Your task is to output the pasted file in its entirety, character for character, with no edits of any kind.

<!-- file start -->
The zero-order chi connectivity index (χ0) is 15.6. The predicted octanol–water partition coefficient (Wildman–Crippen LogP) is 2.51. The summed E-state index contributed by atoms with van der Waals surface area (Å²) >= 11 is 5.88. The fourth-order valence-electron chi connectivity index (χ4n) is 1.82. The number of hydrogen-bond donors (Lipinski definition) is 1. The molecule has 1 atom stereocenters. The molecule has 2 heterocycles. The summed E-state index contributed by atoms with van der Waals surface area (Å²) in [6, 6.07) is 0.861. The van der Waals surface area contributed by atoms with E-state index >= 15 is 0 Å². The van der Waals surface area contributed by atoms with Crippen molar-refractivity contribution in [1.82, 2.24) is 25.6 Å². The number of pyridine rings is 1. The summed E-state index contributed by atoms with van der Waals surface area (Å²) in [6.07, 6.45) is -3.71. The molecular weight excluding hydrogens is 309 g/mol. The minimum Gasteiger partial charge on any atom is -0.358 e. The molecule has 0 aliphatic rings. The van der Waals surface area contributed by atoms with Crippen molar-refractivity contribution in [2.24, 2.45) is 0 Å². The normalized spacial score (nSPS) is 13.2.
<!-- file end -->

The zero-order chi connectivity index (χ0) is 15.6. The predicted octanol–water partition coefficient (Wildman–Crippen LogP) is 2.51. The summed E-state index contributed by atoms with van der Waals surface area (Å²) >= 11 is 5.88. The fourth-order valence-electron chi connectivity index (χ4n) is 1.82. The number of hydrogen-bond donors (Lipinski definition) is 1. The molecule has 1 atom stereocenters. The molecule has 2 heterocycles. The summed E-state index contributed by atoms with van der Waals surface area (Å²) in [6, 6.07) is 0.861. The van der Waals surface area contributed by atoms with E-state index >= 15 is 0 Å². The van der Waals surface area contributed by atoms with Crippen molar-refractivity contribution in [1.82, 2.24) is 25.6 Å². The number of pyridine rings is 1. The summed E-state index contributed by atoms with van der Waals surface area (Å²) in [6.07, 6.45) is -3.71. The molecular weight excluding hydrogens is 309 g/mol. The minimum Gasteiger partial charge on any atom is -0.358 e. The molecule has 0 aliphatic rings. The van der Waals surface area contributed by atoms with Crippen molar-refractivity contribution in [2.24, 2.45) is 0 Å². The normalized spacial score (nSPS) is 13.2.